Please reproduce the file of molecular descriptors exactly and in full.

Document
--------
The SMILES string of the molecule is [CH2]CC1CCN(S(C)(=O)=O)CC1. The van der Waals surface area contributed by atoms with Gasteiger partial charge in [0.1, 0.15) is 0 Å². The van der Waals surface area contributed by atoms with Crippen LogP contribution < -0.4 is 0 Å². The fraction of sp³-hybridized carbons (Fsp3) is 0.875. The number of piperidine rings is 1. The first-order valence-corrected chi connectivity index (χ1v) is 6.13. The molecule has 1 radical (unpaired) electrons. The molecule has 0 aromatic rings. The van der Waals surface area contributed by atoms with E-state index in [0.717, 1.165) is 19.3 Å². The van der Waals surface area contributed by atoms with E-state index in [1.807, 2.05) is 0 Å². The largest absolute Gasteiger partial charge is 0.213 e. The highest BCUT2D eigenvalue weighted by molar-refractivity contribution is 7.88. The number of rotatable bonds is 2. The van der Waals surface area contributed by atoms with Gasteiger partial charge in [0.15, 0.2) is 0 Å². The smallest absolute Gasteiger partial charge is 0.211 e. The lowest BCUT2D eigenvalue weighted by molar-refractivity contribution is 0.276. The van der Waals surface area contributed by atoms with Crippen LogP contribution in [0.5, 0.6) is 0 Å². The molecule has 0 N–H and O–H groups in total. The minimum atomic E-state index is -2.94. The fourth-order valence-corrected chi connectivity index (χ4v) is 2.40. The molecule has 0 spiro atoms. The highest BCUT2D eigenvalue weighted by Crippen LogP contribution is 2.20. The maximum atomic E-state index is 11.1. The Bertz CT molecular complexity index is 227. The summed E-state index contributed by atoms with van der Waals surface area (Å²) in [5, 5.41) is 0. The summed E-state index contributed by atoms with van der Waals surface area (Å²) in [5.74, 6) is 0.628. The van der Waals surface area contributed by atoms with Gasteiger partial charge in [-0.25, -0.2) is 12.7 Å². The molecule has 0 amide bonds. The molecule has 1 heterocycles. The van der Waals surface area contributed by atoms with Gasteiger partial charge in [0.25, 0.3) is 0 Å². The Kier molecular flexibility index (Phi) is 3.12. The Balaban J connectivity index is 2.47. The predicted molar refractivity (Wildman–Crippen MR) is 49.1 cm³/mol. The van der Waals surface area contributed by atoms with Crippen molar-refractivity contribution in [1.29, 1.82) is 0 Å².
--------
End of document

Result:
The SMILES string of the molecule is [CH2]CC1CCN(S(C)(=O)=O)CC1. The van der Waals surface area contributed by atoms with Gasteiger partial charge in [0.1, 0.15) is 0 Å². The van der Waals surface area contributed by atoms with Crippen LogP contribution < -0.4 is 0 Å². The fraction of sp³-hybridized carbons (Fsp3) is 0.875. The number of piperidine rings is 1. The first-order valence-corrected chi connectivity index (χ1v) is 6.13. The molecule has 1 radical (unpaired) electrons. The molecule has 0 aromatic rings. The van der Waals surface area contributed by atoms with E-state index in [0.717, 1.165) is 19.3 Å². The van der Waals surface area contributed by atoms with E-state index in [1.807, 2.05) is 0 Å². The largest absolute Gasteiger partial charge is 0.213 e. The highest BCUT2D eigenvalue weighted by molar-refractivity contribution is 7.88. The number of rotatable bonds is 2. The van der Waals surface area contributed by atoms with Gasteiger partial charge in [0.15, 0.2) is 0 Å². The smallest absolute Gasteiger partial charge is 0.211 e. The lowest BCUT2D eigenvalue weighted by molar-refractivity contribution is 0.276. The van der Waals surface area contributed by atoms with Crippen LogP contribution in [0.5, 0.6) is 0 Å². The molecule has 0 N–H and O–H groups in total. The minimum atomic E-state index is -2.94. The fourth-order valence-corrected chi connectivity index (χ4v) is 2.40. The molecule has 0 spiro atoms. The highest BCUT2D eigenvalue weighted by Crippen LogP contribution is 2.20. The maximum atomic E-state index is 11.1. The Bertz CT molecular complexity index is 227. The summed E-state index contributed by atoms with van der Waals surface area (Å²) in [5, 5.41) is 0. The summed E-state index contributed by atoms with van der Waals surface area (Å²) in [5.74, 6) is 0.628. The van der Waals surface area contributed by atoms with Gasteiger partial charge in [-0.25, -0.2) is 12.7 Å². The molecule has 0 amide bonds. The molecule has 1 heterocycles. The van der Waals surface area contributed by atoms with Gasteiger partial charge in [0.25, 0.3) is 0 Å². The Kier molecular flexibility index (Phi) is 3.12. The Balaban J connectivity index is 2.47. The predicted molar refractivity (Wildman–Crippen MR) is 49.1 cm³/mol. The van der Waals surface area contributed by atoms with Crippen molar-refractivity contribution in [1.29, 1.82) is 0 Å².